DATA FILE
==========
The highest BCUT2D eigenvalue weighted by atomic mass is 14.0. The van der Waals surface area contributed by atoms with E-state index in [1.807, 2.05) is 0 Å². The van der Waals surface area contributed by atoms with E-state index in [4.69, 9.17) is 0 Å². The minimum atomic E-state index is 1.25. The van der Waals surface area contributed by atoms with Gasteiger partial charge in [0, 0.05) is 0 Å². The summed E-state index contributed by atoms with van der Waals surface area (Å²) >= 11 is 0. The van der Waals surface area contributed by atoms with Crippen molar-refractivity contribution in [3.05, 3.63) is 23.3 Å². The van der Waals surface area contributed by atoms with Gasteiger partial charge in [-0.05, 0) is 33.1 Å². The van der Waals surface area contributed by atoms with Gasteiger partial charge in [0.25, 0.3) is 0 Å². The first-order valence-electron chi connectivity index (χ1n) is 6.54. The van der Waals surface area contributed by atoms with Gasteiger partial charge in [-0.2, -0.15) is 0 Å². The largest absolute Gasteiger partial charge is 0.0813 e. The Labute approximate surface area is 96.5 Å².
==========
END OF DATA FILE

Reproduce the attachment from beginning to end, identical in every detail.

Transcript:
The highest BCUT2D eigenvalue weighted by atomic mass is 14.0. The van der Waals surface area contributed by atoms with E-state index in [1.807, 2.05) is 0 Å². The van der Waals surface area contributed by atoms with E-state index in [4.69, 9.17) is 0 Å². The minimum atomic E-state index is 1.25. The van der Waals surface area contributed by atoms with Gasteiger partial charge in [0, 0.05) is 0 Å². The summed E-state index contributed by atoms with van der Waals surface area (Å²) >= 11 is 0. The van der Waals surface area contributed by atoms with Crippen molar-refractivity contribution in [3.05, 3.63) is 23.3 Å². The van der Waals surface area contributed by atoms with Gasteiger partial charge in [-0.05, 0) is 33.1 Å². The van der Waals surface area contributed by atoms with Gasteiger partial charge in [0.25, 0.3) is 0 Å². The first-order valence-electron chi connectivity index (χ1n) is 6.54. The van der Waals surface area contributed by atoms with Gasteiger partial charge in [-0.2, -0.15) is 0 Å². The largest absolute Gasteiger partial charge is 0.0813 e. The Labute approximate surface area is 96.5 Å².